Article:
On Tuesday, Microsoft announced the deployment of a new, Azure-based platform for applications designed to handle business transactions on mobile devices – apps that can be both designed and deployed in the cloud, by non-professional developers. Azure App Service will be a Web apps platform for the BPM market.
As the business world moves away from the monolithic client/server model to a cloud infrastructure based on microservices, the transactional system upon which the world’s financial structure is based, must move with it.
The brains of the world are relocating. Now it’s time to move its cardiovascular system.
Moving the Talk Away from BizTalk
Since the turn of the century, Microsoft’s BizTalk Server has been the connection between EDI – the protocol for the transactional systems of the 1970s – and the client/server systems upon which all of finance now relies. It’s Microsoft’s platform for building applications around business transactions.
Tuesday, Microsoft announced the first phase of a new strategy to transition this platform off of the client/server model and into the realm of modern, mobile apps. It’s deploying a system for building mobile applications on its Azure cloud, and I mean that literally: not a system for deploying apps created on Visual Studio, but of building apps inside the cloud and running them there.
In and of itself, that’s not new. But with Azure App Service, mobile apps will have connectivity to databases both in the cloud and on-premise. And they will utilize an EDI platform that will enable these apps to replace BizTalk Services apps.
“App Service provides a new experience for automating business process, allowing organizations to be more agile,” said Omar Khan, App Service’s product manager, in an interview with The New Stack. “It brings together three services in Azure today – Azure Web Sites, Azure Mobile Services, and Azure BizTalk Services – into a new, unified development experience.”
The Logic App
Khan described a new class of Web app – new for Microsoft, that is – which appears intended to take the place of BizTalk Server apps. Not known for its genius at naming things (e.g., “Metro” apps, “Silverlight,” “Bob”), Microsoft has dubbed this new class “logic apps.”
Never mind the dull name for a moment. It’s an attempt to make clear that the kind of business logic created for BPM systems, relying upon EDI, is being incorporated into a new development environment which is itself hosted in the Azure cloud. Development teams can use this environment to draw flowcharts that describe business processes.
In the background, App Service will compile these workflows into discrete functions, which can then be integrated into new mobile apps. This way, instead of utilizing complex content management systems for managing EDI documents (one example being Skylark EDI for Joomla), financial services companies and retailers could create simpler apps instead.
App Service, Khan told us, will be able to adapt its applications to run on the devices that happen to be using them at the time. Presently, “customer experience platforms” are built as Web sites, and designed for access through Web browsers, not apps. Under App Service, a “logic app” could be accessible through a URL, as well as through an iOS app, an Android app, or a Windows “Universal” app (again with the naming).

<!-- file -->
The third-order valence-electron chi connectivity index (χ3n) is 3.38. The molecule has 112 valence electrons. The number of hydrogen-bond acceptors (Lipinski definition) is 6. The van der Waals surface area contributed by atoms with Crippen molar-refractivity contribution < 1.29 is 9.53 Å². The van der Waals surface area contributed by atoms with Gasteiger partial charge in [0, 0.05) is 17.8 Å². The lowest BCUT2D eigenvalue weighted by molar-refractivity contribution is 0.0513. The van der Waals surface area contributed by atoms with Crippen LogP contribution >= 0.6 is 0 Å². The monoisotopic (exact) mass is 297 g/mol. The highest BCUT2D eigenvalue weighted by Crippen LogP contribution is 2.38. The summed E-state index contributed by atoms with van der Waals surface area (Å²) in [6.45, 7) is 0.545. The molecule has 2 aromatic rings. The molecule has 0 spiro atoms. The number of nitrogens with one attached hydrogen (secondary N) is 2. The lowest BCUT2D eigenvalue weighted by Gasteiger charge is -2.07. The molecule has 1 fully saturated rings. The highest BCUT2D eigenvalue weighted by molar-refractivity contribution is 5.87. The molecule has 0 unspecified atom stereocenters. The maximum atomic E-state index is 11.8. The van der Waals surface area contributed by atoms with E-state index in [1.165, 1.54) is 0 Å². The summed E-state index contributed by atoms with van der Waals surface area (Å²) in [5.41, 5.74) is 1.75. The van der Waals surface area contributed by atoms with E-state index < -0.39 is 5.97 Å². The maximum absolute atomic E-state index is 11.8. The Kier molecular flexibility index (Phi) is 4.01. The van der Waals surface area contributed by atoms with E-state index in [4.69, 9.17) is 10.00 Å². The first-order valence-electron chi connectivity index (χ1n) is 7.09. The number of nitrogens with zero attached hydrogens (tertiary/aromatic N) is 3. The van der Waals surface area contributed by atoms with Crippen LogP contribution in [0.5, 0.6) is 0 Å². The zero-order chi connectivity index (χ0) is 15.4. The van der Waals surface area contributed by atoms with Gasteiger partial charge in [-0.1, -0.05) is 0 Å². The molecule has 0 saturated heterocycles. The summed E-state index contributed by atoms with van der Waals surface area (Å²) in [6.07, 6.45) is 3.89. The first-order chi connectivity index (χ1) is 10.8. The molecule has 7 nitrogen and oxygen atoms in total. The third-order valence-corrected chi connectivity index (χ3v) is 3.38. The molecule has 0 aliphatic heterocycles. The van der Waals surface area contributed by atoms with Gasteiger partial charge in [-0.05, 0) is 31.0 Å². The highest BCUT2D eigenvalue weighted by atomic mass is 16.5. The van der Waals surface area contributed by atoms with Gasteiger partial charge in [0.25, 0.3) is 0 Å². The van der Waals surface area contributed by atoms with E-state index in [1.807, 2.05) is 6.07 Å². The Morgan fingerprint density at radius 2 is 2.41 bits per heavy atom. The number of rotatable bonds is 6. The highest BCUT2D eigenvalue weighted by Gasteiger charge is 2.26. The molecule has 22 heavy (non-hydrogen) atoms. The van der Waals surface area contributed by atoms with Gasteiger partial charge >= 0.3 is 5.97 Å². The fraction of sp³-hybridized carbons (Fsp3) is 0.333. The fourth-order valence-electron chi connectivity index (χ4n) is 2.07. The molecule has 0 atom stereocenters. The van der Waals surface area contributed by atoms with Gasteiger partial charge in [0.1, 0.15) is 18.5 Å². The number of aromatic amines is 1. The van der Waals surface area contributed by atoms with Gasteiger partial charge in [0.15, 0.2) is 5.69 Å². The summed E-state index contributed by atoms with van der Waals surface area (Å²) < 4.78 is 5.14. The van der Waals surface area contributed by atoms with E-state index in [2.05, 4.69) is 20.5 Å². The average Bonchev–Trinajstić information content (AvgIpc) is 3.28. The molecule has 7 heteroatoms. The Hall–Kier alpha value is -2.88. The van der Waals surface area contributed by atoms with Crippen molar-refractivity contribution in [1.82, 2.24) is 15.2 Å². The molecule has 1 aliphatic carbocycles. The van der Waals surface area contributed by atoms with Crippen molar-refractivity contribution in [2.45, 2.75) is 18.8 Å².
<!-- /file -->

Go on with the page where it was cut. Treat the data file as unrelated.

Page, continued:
It’s the way a cloud platform should work: You give it the instructions you want for running your business, and the server finds a way to adapt those instructions to the devices your customers use, whatever those happen to be.
“Logic apps allow you to easily automate a business process using a visual design experience,” said Khan. He shared a less EDI-centric, modern-day example: Suppose a company is interested in tracking analyzing customer sentiment through Twitter feeds. Perhaps a tweet that scores overwhelmingly positive should be repeated on the company’s Facebook page. Or if someone’s tweet scores negative, a ticket should be created for that customer automatically, and perhaps shared with the various business partners who share that common customer.
“You can use logic apps to visually design a long-running business process for that,” he said. “It can monitor Twitter using our Twitter API app. That logic app can then analyze the sentiment of the posting made about your product. Then depending on whether the sentiment is positive or negative, the logic app can then decide to take that data and put it into Facebook or into Zendesk.”
Khan said Microsoft will not be phasing out BizTalk Server or the services based on BizTalk, because it has an obligation to support customers still using it, and who plan to continue to do so. The company has no public timetable for when such support will end. But as Microsoft has adopted new applications platforms in the past (for example, WinRT), it has sustained the old platforms on life support (e.g., Silverlight) for as long as is reasonable.
App Server is but one option for moving business logic off of centralized platforms, such as the class this publication you’re reading is based upon, and onto distributed applications. It may not necessarily be successful at this goal, which is a formidable one, but one thing is certain: Simply because Microsoft is adopting this approach, others will too.
So businesses like yours will have far more opportunities to free themselves from monolithic applications.